Gary Sheraton demo on hold
By Carole Carlson firstname.lastname@example.org/302-0949 June 22, 2013 11:34PM
The roof of the Genesis Center offers a view of downtown, including the old Sheraton hotel building and the tower perched atop it, in Gary, Ind. Wednesday November 28, 2012. | Stephanie Dowell~Sun-Times Media
Updated: July 24, 2013 6:50AM
GARY — The recent discovery of additional asbestos combined with funding tied up by the federal sequestration is delaying the demolition of the blighted downtown Sheraton Hotel.
“We were impacted by the sequestration and there’s still a significant amount of asbestos left,” Mayor Karen Freeman-Wilson said Thursday.
She said the city is reviewing the asbestos removal contract originally signed by a developer who wanted to turn the 14-story hotel, built in 1971, into a senior citizen high-rise. The hotel has been closed since the mid-1980s.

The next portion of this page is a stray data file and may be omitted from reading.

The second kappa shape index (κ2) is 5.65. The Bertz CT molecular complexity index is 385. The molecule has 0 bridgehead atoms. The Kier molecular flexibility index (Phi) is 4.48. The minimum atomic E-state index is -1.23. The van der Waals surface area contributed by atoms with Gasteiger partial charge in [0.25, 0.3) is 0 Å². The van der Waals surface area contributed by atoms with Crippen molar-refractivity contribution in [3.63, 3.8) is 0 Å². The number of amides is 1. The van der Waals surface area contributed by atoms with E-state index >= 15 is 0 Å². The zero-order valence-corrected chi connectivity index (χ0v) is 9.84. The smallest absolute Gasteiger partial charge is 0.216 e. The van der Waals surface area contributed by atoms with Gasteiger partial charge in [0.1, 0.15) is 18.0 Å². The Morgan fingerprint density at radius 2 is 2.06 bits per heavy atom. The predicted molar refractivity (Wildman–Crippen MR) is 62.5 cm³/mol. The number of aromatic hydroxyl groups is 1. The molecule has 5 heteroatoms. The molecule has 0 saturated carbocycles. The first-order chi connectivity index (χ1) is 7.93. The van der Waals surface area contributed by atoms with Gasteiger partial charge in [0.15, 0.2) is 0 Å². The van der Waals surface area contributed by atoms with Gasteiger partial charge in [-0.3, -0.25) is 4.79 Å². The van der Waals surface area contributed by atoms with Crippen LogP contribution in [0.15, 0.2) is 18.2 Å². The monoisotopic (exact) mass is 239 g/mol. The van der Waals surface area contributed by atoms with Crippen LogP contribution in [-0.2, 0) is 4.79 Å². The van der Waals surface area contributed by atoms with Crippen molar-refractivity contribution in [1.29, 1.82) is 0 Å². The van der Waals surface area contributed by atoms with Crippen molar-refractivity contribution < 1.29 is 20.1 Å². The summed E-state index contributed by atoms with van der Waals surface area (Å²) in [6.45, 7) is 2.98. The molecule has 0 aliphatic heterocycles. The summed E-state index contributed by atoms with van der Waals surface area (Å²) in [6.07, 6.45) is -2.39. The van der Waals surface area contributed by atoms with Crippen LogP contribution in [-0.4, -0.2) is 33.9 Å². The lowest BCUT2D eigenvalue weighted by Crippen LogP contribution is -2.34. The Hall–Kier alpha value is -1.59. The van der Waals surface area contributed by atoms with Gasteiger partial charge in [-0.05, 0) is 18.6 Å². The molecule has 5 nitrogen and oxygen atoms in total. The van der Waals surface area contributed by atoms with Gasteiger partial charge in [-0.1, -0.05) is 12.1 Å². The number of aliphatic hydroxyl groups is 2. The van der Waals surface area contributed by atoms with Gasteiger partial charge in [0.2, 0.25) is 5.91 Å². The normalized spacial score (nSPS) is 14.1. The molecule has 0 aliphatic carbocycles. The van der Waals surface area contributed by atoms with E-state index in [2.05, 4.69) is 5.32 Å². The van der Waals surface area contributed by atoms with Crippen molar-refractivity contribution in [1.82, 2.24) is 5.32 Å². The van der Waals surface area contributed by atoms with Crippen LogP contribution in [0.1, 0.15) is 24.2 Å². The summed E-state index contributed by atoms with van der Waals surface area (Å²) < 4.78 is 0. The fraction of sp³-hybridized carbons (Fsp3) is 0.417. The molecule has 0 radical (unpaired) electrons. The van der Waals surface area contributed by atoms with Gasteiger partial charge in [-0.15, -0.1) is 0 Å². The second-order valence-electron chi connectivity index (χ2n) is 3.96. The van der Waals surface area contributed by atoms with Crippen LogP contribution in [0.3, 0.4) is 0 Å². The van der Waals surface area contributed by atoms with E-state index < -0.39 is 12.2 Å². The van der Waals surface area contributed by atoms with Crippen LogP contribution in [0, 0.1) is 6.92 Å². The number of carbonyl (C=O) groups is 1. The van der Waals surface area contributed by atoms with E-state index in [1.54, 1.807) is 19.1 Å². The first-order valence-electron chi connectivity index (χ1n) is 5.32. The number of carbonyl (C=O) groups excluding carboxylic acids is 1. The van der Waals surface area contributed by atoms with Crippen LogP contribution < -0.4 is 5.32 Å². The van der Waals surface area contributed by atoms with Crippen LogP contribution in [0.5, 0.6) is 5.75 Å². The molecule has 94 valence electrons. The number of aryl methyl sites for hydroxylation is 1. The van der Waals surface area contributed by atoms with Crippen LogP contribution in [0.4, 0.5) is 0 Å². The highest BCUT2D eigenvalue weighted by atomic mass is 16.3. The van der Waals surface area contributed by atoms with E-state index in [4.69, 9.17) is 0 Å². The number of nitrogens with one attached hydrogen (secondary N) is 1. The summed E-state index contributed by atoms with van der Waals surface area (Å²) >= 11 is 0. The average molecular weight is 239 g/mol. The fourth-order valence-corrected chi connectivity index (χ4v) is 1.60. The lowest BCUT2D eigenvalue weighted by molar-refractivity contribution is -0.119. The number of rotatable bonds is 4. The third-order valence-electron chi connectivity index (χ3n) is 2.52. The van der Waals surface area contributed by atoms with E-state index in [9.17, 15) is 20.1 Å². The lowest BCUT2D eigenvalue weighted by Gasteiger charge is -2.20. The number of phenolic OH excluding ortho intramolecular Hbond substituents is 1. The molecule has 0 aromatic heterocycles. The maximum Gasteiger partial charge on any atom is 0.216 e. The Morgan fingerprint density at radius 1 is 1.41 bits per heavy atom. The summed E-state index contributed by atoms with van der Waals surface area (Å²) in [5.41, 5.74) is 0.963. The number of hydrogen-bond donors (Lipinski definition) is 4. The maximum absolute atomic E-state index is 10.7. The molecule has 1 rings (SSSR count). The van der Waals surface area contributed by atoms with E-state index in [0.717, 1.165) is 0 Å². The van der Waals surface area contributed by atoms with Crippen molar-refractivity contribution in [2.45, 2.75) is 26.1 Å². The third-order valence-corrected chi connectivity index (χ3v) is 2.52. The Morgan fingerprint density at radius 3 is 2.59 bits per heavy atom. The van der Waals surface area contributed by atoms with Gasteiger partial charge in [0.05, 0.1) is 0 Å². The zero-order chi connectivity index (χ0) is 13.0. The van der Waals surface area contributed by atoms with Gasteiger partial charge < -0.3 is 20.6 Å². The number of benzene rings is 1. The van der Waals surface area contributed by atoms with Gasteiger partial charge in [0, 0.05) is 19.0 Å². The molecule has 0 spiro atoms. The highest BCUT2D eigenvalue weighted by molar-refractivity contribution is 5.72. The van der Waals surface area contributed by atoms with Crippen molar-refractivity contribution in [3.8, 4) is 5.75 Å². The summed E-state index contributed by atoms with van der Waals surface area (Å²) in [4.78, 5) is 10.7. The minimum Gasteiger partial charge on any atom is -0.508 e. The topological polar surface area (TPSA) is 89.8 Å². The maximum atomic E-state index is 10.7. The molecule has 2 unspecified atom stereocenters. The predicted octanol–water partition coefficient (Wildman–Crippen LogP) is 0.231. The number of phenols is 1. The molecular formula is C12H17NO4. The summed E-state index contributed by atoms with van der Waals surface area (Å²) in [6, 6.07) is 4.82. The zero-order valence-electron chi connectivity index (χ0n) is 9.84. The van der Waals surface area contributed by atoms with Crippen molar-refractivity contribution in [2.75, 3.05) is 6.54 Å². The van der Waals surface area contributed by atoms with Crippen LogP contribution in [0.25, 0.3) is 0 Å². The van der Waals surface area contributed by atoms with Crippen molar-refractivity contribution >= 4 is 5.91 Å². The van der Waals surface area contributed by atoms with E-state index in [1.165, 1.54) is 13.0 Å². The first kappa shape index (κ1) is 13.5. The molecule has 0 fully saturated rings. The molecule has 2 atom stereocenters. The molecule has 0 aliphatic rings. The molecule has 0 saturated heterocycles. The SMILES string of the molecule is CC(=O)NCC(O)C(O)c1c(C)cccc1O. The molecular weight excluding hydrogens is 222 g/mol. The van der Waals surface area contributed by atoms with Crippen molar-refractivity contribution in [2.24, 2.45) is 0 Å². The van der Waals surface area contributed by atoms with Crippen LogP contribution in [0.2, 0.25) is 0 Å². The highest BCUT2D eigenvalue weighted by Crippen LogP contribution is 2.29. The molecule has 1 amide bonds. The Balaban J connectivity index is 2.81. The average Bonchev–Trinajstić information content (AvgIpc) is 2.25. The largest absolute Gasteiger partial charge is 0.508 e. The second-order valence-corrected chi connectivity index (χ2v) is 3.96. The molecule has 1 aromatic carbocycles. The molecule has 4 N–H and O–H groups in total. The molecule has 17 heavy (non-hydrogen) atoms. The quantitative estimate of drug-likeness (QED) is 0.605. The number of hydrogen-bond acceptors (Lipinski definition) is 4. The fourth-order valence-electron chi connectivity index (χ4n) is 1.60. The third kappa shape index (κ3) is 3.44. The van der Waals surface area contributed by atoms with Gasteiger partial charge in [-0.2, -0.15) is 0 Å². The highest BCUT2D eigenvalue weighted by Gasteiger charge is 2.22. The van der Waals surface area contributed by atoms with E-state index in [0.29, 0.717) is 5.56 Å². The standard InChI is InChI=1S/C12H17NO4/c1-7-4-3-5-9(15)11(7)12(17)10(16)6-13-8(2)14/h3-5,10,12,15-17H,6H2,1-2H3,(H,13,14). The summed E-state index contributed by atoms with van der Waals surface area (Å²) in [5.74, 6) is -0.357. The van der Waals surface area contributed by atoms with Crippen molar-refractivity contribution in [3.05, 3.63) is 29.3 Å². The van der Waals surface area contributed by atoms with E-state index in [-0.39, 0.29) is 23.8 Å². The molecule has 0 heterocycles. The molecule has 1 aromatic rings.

Federal officials from the U.S. Environmental Protection Agency recently inspected the building.
In 2007, New Gary Development LLC, a group of Chicago-based investors who had the backing of former mayor Rudy Clay, received a $735,000 loan from the city’s Brownfield Cleanup Revolving Loan Fund.
In 2008, the EPA approved the loan and New Gary hired J&K Environmental Inc. of East Chicago in 2008 to remove the toxin.
Later, the Indiana Department of Environmental Management inspected the project and said 98 percent of the toxin was gone. Cleanup on the remaining 2 percent stalled along with the project that never materialized.
In 2010, the hotel ownership reverted back to the when the developer failed to pay the loan and owed more than $100,000 in back taxes.
In her first week in office, Freeman-Wilson vowed the hotel would come down and be replaced by the park.
“This is delaying it, but it’s not that it won’t get done,” said Freeman-Wilson.
She said the city is seeking federal grants to aid in the demolition, estimated at about $1.3 million.
Last month the Northwest Indiana Regional Development Authority approved a $200,000 Challenge Grant toward the demolition to serve as a match for federal money.